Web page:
Ensuring safe walking surfaces with exposed concrete

Photos courtesy Chris Bennett

by Chris Bennett, CSI, Assoc. AIA
In the world of architectural exposed concrete floors, few considerations are more important than coefficient of friction (COF). French-American architect Paul Philippe Cret (1876-1945) once asked, “Of the many doorways one passes, most are well enough built—but which ones are worth a second look?” His implication was not to forget beauty in the pursuit of function. However, the concrete floor industry has suffered from an almost antithetical approach in which the floors are beautiful, but answers to questions surrounding their prime function—a safe walking surface—have been harder to define.

Specifier and architect George Hauner (Grimshaw Architects) believes “the average client does not understand how to apply COF to floor finishes.” Competing narratives from manufacturers and trade organizations have also contributed to the complexity of attempting to quantify ‘polished’ concrete flooring. Slip and fall cases are expected to rise as the baby boomer generation (more than 46 million people) become the elders in the society. One needs to do better to take care of the people using the floors one creates. The first step in building a safe floor is knowing how to describe and identify benchmarks for safety in the construction documents.

With the amount of legal and medical concerns facing the owner-group, demand for building and maintaining safe spaces has never been more important. According to architect Winnie Law, senior associate at Gensler, “A safe environment is one of the most fundamental design criteria in creating useful spaces and COF is always part of that equation.”

Cost of slips and falls
The reasons why design and construction professionals place such an emphasis on slip and fall safety are numerous and speak for themselves. According to Occupational Safety and Health Administration (OSHA), slips, trips, and falls account for 15 percent of all accidental deaths, second only to auto accidents. Falls account for more than 8 million hospital emergency room visits, representing the leading cause of visits. (This is according to a study by National Floor Safety Institute [NFSI].) An ITT-Hartford Insurance Company study revealed worker compensation from falls account for 16 percent of all claims and is one of the primary causes of those lost work periods exceeding a 31-day timeframe. The costs in litigation, settlements, and associated medical costs are also staggering. According to the 2003 edition of National Safety Council’s (NSC’s) Injury Facts, annual compensation and medical costs that are associated with employee slip/fall accidents reach approximately $70 billion. Nearly 85 percent of worker’s compensation claims are attributed to employees slipping on slick floors. (For more information, read the fifth edition of the Industrial Safety and Occupational Health Markets, published by IBISWorld in November 2016. Visit www.ibisworld.com/industry-trends/specialized-market-research-reports/life-sciences/wellness-services/occupational-health-workplace-safety-services.html.) Compounding the problem are fraudulent cases facility owners and insurance groups face on a daily basis. The National Insurance Crime Bureau (NICB) found a 57 percent increase in and fall fraud between 2008 and 2010 with the average liability award for injury, according to National Floor Safety Institute (NFSI), running from $60,000 to $100,000 per claim. These are resources not being used on people who may truly need help because owners are forced to allocate resources to this issue. This places extra pressure on the project team to create exposed concrete floors with quantifiable finishes.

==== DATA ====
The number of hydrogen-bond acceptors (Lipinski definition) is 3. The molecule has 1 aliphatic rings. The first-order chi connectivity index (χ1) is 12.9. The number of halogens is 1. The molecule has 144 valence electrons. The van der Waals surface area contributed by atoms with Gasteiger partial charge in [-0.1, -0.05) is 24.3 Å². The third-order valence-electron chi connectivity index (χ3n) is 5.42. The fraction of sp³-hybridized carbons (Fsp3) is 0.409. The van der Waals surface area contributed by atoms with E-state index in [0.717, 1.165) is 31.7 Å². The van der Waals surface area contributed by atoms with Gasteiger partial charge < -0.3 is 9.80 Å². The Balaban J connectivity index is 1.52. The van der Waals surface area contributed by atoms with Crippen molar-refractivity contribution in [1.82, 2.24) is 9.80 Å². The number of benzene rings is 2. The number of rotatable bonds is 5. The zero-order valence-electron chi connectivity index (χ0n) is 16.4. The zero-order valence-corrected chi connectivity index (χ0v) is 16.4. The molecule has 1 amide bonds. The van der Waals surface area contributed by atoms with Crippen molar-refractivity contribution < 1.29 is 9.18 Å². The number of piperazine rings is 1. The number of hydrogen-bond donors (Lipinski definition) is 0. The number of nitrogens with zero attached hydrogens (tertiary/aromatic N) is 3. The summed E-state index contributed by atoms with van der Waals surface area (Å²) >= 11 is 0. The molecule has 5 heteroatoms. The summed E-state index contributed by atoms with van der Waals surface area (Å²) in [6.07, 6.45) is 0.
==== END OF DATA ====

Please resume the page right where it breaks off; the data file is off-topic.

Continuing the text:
This photo shows a Galleria property in Edina, Minnesota, designed using coefficient of friction (COF) techniques and benchmarks from International Society of Construction Sciences (ISCS) and the National Floor Safety Institute (NFSI).

Floor safety tests
Businesses can protect themselves from some level of fraud with appropriate insurance and one can take care of medical costs when truly needed, but these steps only treat symptoms. These do not address how to test for floor safety or how to create a safe concrete floor finish in the first place. So how does one test properly for COF? What items can be included in the construction documents to ensure proper installation and testing take place? The correct way to measure initial COF for exposed concrete surfaces is with ANSI/NFSI B101.3, Wet Dynamic COF Standard. The prescriptive method for describing, installing, and maintaining safe COF is with the International Society of Construction Sciences (ISCS) 101, Surface Texture Grade and Coefficient of Friction Guideline.

The scope of the ANSI/NFSI B101.3 includes test methods and procedures used for field-testing to measure the wet dynamic coefficient of friction (WDCOF). It is based on the European standard DIN 51131, Testing of Floor Coverings–Determination of the Anti-slip Property–Method For Measurement of the Sliding Friction Coefficient, and therefore, is easy to use in North America as well as overseas. ISCS methodologies ensure COF is always upheld with each step of refinement.

Architect and specifier Vivian E. Volz, RA, CSI, CCS, AIA, LEED AP (VVAS), prefers this test.

“When it comes to protecting the people that use our spaces, I am a lot more confident in a dynamic test like B101.3, because slips and falls happen when people are moving, not when they’re standing still. There is no reason to specify a static test anymore: it proves nothing about the safety or accessibility of a floor. DCOF testing is what we should require to get floors right,” she states.

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